Oxnard Council: 144 low income apartments approved; more $$$ for lawyers to fight power plant; transit & street paving plans move ahead

By George Miller 

A fair amount of heavy discussion of Council agenda items transpired, spanning low income housing, transportation priorities, power plant (again) and street paving

Next phase of Las Cortes apartments approved- $59 million 144 units


Recently completed LasCortes Phase I project

The 55 year old Las Cortes development near the La Colonia neighborhood, located at NE corner of 1st and Marquita,Oxnard is gradually being replaced by UHC 00.5.58 Oxnard, L.P., a California limited partnership. It is labelled “The Courts Development Project. “Old units were deemed beyond repair, obsolete and not cost-effective to renovate.

The first phase is complete and developers just obtained approval for Phase II, which will include 144 apartments.  There wasn’t much opposition to the project, which sailed through unanimously with ease, because the groundwork had been already been laid and there is a tremendous need for low income housing in the city.

The presentation was very light on descriptive material, specification, etc., including no layouts, square footage, artists’ conceptions, features, appointments- only an exterior photo of the Phase I project,

This is a private development, which could only be made possible with large developer tax credits, which we will pay for, since it would not be possible to obtain sufficient rent money from the occupants. Even some of their rents may be paid with welfare money.

There was a question about high unit cost, averaging about $410,000 per unit for 144 units, at a total cost of about $59 million.  When asked about this, the developer cited costs of completing new infrastructure/roads, development and mitigation fees (from Oxnard), tax credit/subsidy costs, and a community center. We don’t recall it being mentioned at the meeting, but the developer is also responsible for the demolition of existing structures and infrastructure on the property. This phase occupies about 10 acres.

4 Phases:
Phase 1: Terraza de las Cortes – 64 units (2-3-4 bedrooms) Community Center. Phase 1 is done.

Phase 2: Las Cortes (UHC) -144 units (1-2-3-4 bedrooms) Community Center (2,998 square feet ) [4 BR units eliminated?]

Phase 3: Las Cortes (UHC) – 120 units (1-2-3-4 bedrooms) Community Center (4,500 square foot)

Phase 4: To be determined – 2.8 Acres

Resident Pat Brown continues to protest that modern units will still lack any in-apartment laundry facilities, instead employing a common area laundromat approach. This was previously ruled out for cost reasons.

See meeting agenda material below:

Housing Department
2. SUBJECT: Authorization to Proceed with Phase 2 of The Courts Development Project.  (381)
RECOMMENDATION: Adopt a resolution approving Phase 2 of The Courts Housing Project and authorize the Housing Director or designee to take all needed actions in consultation with Authority’s General Counsel relative to entering into U.S. Department of Housing and Urban Development (HUD) Disposition Documents, Ground Lease, Right of First Refusal and Option Agreement and any other agreements for the purpose of developing, maintaining and operating Phase 2 of The Courts Housing Project.
Legislative Body: HA Contact: Arturo Casillas Phone: 385-8096


More litigation $$$$ to fight a new power plantMandalayPlantMap

The Council has consistently voted to fight the development of  a new power plant at the existing Mandalay site. While NRG’s proposal, approved by SoCal Edison and under review by the Public Utilities Commission does not call for demolition of the old Mandalay and Ormond Beach facilities, NRG has said in writing that they would do this and more if Oxnard would negotiate a community services agreement with them and drop opposition to the project. Mayor ProTem Ramirez has led the movement to stiff-arm NRG and refuse to negotiate. Quite a few residents have warned against that and advise the city to negotiate, in case the project is approved.  Multiple Council Members are now receptive to “talking” to NRG, which they differentiate with actually “negotiating.” It is our understanding that this will be agendized for a future meeting.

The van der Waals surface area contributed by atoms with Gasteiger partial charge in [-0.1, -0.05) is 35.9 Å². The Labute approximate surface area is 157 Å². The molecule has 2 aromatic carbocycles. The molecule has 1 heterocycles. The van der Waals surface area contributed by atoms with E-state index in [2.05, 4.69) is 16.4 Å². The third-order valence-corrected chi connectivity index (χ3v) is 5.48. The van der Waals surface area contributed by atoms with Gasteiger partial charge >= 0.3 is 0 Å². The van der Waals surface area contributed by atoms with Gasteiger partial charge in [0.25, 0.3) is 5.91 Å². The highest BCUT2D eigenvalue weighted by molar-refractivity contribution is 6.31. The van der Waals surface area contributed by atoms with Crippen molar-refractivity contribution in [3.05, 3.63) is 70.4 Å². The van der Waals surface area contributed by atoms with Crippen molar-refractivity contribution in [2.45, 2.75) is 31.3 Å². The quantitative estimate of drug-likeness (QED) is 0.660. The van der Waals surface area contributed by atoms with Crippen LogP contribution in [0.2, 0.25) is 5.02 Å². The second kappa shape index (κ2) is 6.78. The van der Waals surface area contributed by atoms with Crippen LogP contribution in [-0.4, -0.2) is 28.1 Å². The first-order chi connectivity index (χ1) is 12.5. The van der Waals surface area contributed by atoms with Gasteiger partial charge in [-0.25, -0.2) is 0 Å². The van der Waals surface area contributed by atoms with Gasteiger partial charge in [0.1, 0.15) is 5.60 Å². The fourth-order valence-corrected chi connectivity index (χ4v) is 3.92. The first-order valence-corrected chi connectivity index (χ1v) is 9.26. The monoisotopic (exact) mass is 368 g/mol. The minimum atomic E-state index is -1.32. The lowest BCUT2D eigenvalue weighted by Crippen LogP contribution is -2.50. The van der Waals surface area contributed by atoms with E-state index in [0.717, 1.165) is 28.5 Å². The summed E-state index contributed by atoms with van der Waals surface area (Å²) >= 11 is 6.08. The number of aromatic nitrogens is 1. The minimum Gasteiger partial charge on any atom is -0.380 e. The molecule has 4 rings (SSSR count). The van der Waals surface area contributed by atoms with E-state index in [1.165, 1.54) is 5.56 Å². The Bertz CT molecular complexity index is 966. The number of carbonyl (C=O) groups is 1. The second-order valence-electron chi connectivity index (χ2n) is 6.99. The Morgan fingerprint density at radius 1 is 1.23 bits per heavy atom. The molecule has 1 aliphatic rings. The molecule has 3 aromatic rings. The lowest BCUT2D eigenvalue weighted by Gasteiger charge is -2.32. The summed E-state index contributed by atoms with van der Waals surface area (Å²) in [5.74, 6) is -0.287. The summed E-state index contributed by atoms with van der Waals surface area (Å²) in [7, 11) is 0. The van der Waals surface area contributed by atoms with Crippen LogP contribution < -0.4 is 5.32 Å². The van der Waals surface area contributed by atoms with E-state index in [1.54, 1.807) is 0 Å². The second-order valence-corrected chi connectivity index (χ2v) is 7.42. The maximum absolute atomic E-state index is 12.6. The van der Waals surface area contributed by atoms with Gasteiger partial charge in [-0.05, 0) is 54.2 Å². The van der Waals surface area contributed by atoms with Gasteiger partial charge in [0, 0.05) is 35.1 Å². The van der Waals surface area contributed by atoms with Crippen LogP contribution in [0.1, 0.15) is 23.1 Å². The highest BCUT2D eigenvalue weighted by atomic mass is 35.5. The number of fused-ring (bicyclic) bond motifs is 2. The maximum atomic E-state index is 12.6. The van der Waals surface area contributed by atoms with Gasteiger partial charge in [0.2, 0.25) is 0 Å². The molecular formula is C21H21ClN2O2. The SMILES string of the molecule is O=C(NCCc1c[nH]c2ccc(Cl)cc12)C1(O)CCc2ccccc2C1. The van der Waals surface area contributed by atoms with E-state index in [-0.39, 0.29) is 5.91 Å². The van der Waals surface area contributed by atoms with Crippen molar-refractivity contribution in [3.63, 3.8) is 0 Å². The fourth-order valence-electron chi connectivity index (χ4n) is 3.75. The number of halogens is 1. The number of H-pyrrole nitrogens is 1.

The battle also includes the addition of energy development prohibitions in a new Local Coastal Plan under development.

Due to state legislation, home rule on such decisions has been eliminated. Approval will hinge on what the California Energy Commission decides next year, which could be influenced by PUC advice. Opponents believe that political action could influence it as well. There are numerous articles on the Oxnard power plant situation on CitizensJournal.us.

Council voted to increase the appropriated amount to pay for litigation by $150,000 for a total not to exceed amount of $350,000. They voted to have a future closed session on strategy, since they reasoned it would be dumb to tip their negotiating hand in public. Public comments were mostly in favor of stopping the power plant, with some warnings to negotiate anyway.

Meeting Document: L-1 Attorney (pdf 2.14 MB)


Next phase of Transportation Demand Management (TDM) Plan approvedOxnardBus

The Ventura County Transportation Commission (VCTC) had previously approved the City’s application for a $150,000 Congestion Mitigation and Air Quality Improvement Program (CMAQ) grant for a traffic and trip demand management plan. 

The consultant presentation was by Brian Canape of Nelson/Nygaard. He said the project is to support implementation of the General Plan, The study would track greenhouse gases toward a feasible reduction target, find a way to track miles NOT traveled because of strategies implemented, analyze projected commuter vehicles’ GHG (GreenHouse Gas) emissions, summarize existing TDM programs/policies and find money to pay for all of this.

Some recommendations made were: more mixed zoning (business/residential/industrial) to reduce vehicle trips, more mass transit (mostly buses), more densifying, to reduce travel distances and provide critical mass of riders on mass transit, more encouragement of bicycle use (roads tend to be hazardous as currently configured) and providers like Lyft, Uber and ride-sharing.


Oxnard transportation heavily favors automobiles.

One product of the TDM project is the website Oxnard On The Go at http://onthego.oxnard.org.

There was pronounced criticism of heavy traffic and crowded, dangerous arteries such as Vineyard Ave. and heavy commuter traffic/delays into LA.